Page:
X
    Categories: Quickies

Skepchick Quickies 7.16

Amanda: Amanda is a science grad student in Boston whose favorite pastimes are having friendly debates and running amok.

View Comments

  • As someone who has had the dread disease, w00t! Kick Malaria's ass, science!

    But would I be mistaken in thinking breeding malaria-resistant mosquitoes and trying to get them to take over has been done before? For example, from 2007: http://www.pnas.org/content/104/13/5580.abstract

    Maybe it's the "malaria proof" thing that's first, as versus "malaria resistant"... though determining that requires some paper-slogging that I'm just not interested in right now.

  • Malaria-proof mosquitos:

    Initial response: Oh, HELL YEAH! Science is real, bitches!

    More moderate response: These are some very promising results; I hope the malaria-proof mosquitos can thrive in a competitive environment, displacing those that are not.

  • @QuestionAuthority: I live about 20miles from the epicenter and I usually wake up at least 3 or 4 times a night, but I didn't feel a thing this morning. Earthquakes only like to hit when I'm sleeping soundly I guess.

    @marilove: Hahaha! I guess they really were serious when they said they didn't want to talk to no scientists.

  • Good idea: Malaria-proof mosquitoes.

    Better idea: Mosquitoes that don't bite peopl-- *ouch get off me you itchy little buggers*

  • Malaria-proof mosquitoes have been around for a while. I used to raise them for a lab. They were Anopheles gambiae, one of the main vectors. They weren't genetically engineered, but selectively bred from wild populations.

    The problem is that it is difficult to select for mosquitoes that block the transfer of malaria. There is usually little difference in the fecundity and life span of the female mosquitoes that are infected with malaria and those that aren't. So there is no benefit to the mosquitoes not to vector the disease. Also the mechanism that prevents the transfer is an immune response, which uses resources that could have been used to produce more eggs. So there is a slight disadvantage to the mosquito. Considering that there are naturally resistant populations of the mosquitos, and none of these populations have displaced vector populations, I have my doubts that this could be done.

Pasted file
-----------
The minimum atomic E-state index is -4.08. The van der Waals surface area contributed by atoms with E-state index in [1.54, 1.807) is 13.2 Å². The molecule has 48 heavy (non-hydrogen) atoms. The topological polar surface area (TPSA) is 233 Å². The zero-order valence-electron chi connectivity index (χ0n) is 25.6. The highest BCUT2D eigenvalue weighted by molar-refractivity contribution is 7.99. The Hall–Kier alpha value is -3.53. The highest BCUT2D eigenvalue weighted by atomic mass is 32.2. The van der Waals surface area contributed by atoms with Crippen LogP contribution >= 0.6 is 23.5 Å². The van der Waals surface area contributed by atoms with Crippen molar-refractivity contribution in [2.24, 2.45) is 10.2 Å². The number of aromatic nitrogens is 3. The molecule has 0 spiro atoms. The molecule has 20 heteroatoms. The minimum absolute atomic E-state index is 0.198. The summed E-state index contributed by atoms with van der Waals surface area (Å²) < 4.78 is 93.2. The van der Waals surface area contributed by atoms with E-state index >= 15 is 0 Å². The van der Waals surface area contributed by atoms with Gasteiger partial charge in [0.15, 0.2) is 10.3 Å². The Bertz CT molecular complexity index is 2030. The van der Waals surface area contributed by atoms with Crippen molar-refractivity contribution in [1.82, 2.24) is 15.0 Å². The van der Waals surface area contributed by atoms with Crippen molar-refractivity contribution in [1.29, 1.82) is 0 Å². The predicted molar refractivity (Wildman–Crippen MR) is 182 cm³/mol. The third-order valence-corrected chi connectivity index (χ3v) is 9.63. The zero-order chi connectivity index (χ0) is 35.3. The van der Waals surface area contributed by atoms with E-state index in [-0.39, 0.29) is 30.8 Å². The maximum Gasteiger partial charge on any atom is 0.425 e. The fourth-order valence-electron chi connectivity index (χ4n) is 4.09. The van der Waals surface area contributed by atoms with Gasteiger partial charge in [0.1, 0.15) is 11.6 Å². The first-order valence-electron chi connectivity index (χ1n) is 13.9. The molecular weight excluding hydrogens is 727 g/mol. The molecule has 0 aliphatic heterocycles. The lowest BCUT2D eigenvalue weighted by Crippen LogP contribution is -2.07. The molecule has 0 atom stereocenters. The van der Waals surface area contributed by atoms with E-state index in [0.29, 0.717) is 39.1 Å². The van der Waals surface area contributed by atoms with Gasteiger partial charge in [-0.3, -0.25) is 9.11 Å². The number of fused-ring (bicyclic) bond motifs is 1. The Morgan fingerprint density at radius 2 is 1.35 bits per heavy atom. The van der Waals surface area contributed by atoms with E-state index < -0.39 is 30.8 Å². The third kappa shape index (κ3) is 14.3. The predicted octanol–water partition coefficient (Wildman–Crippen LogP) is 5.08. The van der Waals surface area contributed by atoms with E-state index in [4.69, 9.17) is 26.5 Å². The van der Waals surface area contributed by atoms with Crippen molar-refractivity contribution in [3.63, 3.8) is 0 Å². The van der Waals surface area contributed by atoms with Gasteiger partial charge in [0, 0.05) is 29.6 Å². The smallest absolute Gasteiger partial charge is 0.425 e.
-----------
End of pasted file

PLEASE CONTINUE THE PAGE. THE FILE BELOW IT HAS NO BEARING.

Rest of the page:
• Even though it was, in reality, mostly parlour tricks when it wasn't just plain old made up bullshit, I'm still pretty interested in the guy who's trying to recreate middle ages alchemy. I doubt he'll discover anything ground-breaking, but then again we did, as a civilisation, forget how to make concrete for a millennium or so, so who knows what he'll find. ;P

    That is, assuming he can actually decode the ciphers all the alchemists wrote in. Each of them was an amateur cryptologist, and they all used their own idiosyncratic ciphers, so even though they didn't have the kind of advanced cryptography we do now, the ciphers are still pretty hard to crack.